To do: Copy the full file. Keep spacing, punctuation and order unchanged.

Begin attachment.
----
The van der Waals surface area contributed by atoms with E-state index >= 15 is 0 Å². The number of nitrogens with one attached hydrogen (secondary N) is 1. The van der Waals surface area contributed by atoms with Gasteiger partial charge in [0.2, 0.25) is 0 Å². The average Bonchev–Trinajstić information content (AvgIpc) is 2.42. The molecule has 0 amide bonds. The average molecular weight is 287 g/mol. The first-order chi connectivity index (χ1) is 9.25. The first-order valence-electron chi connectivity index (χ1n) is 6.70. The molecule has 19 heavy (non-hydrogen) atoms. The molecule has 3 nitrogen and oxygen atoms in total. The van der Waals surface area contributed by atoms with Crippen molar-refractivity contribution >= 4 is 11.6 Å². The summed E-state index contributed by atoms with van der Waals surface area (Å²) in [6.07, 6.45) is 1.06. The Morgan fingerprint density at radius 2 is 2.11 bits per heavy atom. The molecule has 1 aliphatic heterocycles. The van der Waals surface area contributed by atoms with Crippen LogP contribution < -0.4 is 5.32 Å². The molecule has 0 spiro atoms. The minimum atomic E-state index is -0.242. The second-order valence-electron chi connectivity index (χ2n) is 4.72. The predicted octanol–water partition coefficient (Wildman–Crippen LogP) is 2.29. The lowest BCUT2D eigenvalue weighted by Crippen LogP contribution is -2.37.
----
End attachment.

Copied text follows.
The van der Waals surface area contributed by atoms with E-state index >= 15 is 0 Å². The number of nitrogens with one attached hydrogen (secondary N) is 1. The van der Waals surface area contributed by atoms with Gasteiger partial charge in [0.2, 0.25) is 0 Å². The average Bonchev–Trinajstić information content (AvgIpc) is 2.42. The molecule has 0 amide bonds. The average molecular weight is 287 g/mol. The first-order chi connectivity index (χ1) is 9.25. The first-order valence-electron chi connectivity index (χ1n) is 6.70. The molecule has 19 heavy (non-hydrogen) atoms. The molecule has 3 nitrogen and oxygen atoms in total. The van der Waals surface area contributed by atoms with Crippen molar-refractivity contribution >= 4 is 11.6 Å². The summed E-state index contributed by atoms with van der Waals surface area (Å²) in [6.07, 6.45) is 1.06. The Morgan fingerprint density at radius 2 is 2.11 bits per heavy atom. The molecule has 1 aliphatic heterocycles. The van der Waals surface area contributed by atoms with Crippen LogP contribution < -0.4 is 5.32 Å². The molecule has 0 spiro atoms. The minimum atomic E-state index is -0.242. The second-order valence-electron chi connectivity index (χ2n) is 4.72. The predicted octanol–water partition coefficient (Wildman–Crippen LogP) is 2.29. The lowest BCUT2D eigenvalue weighted by Crippen LogP contribution is -2.37.